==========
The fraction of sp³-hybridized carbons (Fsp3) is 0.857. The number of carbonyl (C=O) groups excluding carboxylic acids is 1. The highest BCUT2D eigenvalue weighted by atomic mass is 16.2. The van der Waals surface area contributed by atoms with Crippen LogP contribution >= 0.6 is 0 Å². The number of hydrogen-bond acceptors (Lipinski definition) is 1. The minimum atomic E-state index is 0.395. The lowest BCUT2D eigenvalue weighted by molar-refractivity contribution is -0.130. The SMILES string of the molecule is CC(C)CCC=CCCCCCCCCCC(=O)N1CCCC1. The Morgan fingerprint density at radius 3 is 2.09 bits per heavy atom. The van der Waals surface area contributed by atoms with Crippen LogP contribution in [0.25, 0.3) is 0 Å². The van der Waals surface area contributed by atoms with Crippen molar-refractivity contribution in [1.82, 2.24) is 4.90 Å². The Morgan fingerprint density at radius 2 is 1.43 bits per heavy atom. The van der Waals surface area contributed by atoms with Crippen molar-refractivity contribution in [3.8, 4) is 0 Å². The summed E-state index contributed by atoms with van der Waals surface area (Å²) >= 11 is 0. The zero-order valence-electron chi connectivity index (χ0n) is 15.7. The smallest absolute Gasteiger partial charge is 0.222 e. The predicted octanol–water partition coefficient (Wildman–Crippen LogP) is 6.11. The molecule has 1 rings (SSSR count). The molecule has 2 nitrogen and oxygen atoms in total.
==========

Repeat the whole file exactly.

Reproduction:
The fraction of sp³-hybridized carbons (Fsp3) is 0.857. The number of carbonyl (C=O) groups excluding carboxylic acids is 1. The highest BCUT2D eigenvalue weighted by atomic mass is 16.2. The van der Waals surface area contributed by atoms with Crippen LogP contribution >= 0.6 is 0 Å². The number of hydrogen-bond acceptors (Lipinski definition) is 1. The minimum atomic E-state index is 0.395. The lowest BCUT2D eigenvalue weighted by molar-refractivity contribution is -0.130. The SMILES string of the molecule is CC(C)CCC=CCCCCCCCCCC(=O)N1CCCC1. The Morgan fingerprint density at radius 3 is 2.09 bits per heavy atom. The van der Waals surface area contributed by atoms with Crippen LogP contribution in [0.25, 0.3) is 0 Å². The van der Waals surface area contributed by atoms with Crippen molar-refractivity contribution in [1.82, 2.24) is 4.90 Å². The Morgan fingerprint density at radius 2 is 1.43 bits per heavy atom. The van der Waals surface area contributed by atoms with Crippen molar-refractivity contribution in [3.8, 4) is 0 Å². The summed E-state index contributed by atoms with van der Waals surface area (Å²) >= 11 is 0. The zero-order valence-electron chi connectivity index (χ0n) is 15.7. The smallest absolute Gasteiger partial charge is 0.222 e. The predicted octanol–water partition coefficient (Wildman–Crippen LogP) is 6.11. The molecule has 1 rings (SSSR count). The molecule has 2 nitrogen and oxygen atoms in total.